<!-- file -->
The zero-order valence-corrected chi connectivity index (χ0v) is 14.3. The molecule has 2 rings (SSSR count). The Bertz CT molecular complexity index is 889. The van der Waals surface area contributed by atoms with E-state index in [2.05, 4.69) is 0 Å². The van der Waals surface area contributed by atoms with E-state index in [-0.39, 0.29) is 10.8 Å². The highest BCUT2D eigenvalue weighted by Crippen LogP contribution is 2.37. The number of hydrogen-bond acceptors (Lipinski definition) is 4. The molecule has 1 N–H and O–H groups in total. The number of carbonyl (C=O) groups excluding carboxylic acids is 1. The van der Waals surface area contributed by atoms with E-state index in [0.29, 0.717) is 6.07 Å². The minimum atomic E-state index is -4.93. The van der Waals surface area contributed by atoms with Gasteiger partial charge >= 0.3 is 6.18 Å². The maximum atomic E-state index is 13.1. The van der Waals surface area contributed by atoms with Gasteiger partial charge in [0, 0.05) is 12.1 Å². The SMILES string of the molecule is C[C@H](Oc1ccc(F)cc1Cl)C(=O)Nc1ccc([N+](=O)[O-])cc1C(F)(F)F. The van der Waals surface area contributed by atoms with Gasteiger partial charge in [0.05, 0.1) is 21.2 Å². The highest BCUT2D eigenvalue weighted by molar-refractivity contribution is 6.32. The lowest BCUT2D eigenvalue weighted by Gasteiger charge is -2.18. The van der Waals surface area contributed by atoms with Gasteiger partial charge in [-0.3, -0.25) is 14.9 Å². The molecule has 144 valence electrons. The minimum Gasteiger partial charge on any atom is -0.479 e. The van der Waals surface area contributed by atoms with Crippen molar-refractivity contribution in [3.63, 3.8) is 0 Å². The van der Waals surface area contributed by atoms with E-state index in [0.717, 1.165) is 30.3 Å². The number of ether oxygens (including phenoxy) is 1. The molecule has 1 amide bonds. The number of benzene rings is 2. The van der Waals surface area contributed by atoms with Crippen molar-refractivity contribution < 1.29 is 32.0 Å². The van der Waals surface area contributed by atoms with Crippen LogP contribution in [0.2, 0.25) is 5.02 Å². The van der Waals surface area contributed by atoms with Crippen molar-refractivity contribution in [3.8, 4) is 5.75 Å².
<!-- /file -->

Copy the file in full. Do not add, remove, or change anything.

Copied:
The zero-order valence-corrected chi connectivity index (χ0v) is 14.3. The molecule has 2 rings (SSSR count). The Bertz CT molecular complexity index is 889. The van der Waals surface area contributed by atoms with E-state index in [2.05, 4.69) is 0 Å². The van der Waals surface area contributed by atoms with E-state index in [-0.39, 0.29) is 10.8 Å². The highest BCUT2D eigenvalue weighted by Crippen LogP contribution is 2.37. The number of hydrogen-bond acceptors (Lipinski definition) is 4. The molecule has 1 N–H and O–H groups in total. The number of carbonyl (C=O) groups excluding carboxylic acids is 1. The van der Waals surface area contributed by atoms with E-state index in [0.29, 0.717) is 6.07 Å². The minimum atomic E-state index is -4.93. The van der Waals surface area contributed by atoms with Gasteiger partial charge >= 0.3 is 6.18 Å². The maximum atomic E-state index is 13.1. The van der Waals surface area contributed by atoms with Gasteiger partial charge in [0, 0.05) is 12.1 Å². The SMILES string of the molecule is C[C@H](Oc1ccc(F)cc1Cl)C(=O)Nc1ccc([N+](=O)[O-])cc1C(F)(F)F. The van der Waals surface area contributed by atoms with Gasteiger partial charge in [0.05, 0.1) is 21.2 Å². The highest BCUT2D eigenvalue weighted by molar-refractivity contribution is 6.32. The lowest BCUT2D eigenvalue weighted by Gasteiger charge is -2.18. The van der Waals surface area contributed by atoms with Gasteiger partial charge in [-0.3, -0.25) is 14.9 Å². The molecule has 144 valence electrons. The minimum Gasteiger partial charge on any atom is -0.479 e. The van der Waals surface area contributed by atoms with Crippen molar-refractivity contribution in [3.63, 3.8) is 0 Å². The van der Waals surface area contributed by atoms with E-state index in [0.717, 1.165) is 30.3 Å². The number of ether oxygens (including phenoxy) is 1. The molecule has 1 amide bonds. The number of benzene rings is 2. The van der Waals surface area contributed by atoms with Crippen molar-refractivity contribution < 1.29 is 32.0 Å². The van der Waals surface area contributed by atoms with Crippen LogP contribution in [0.2, 0.25) is 5.02 Å². The van der Waals surface area contributed by atoms with Crippen molar-refractivity contribution in [3.8, 4) is 5.75 Å².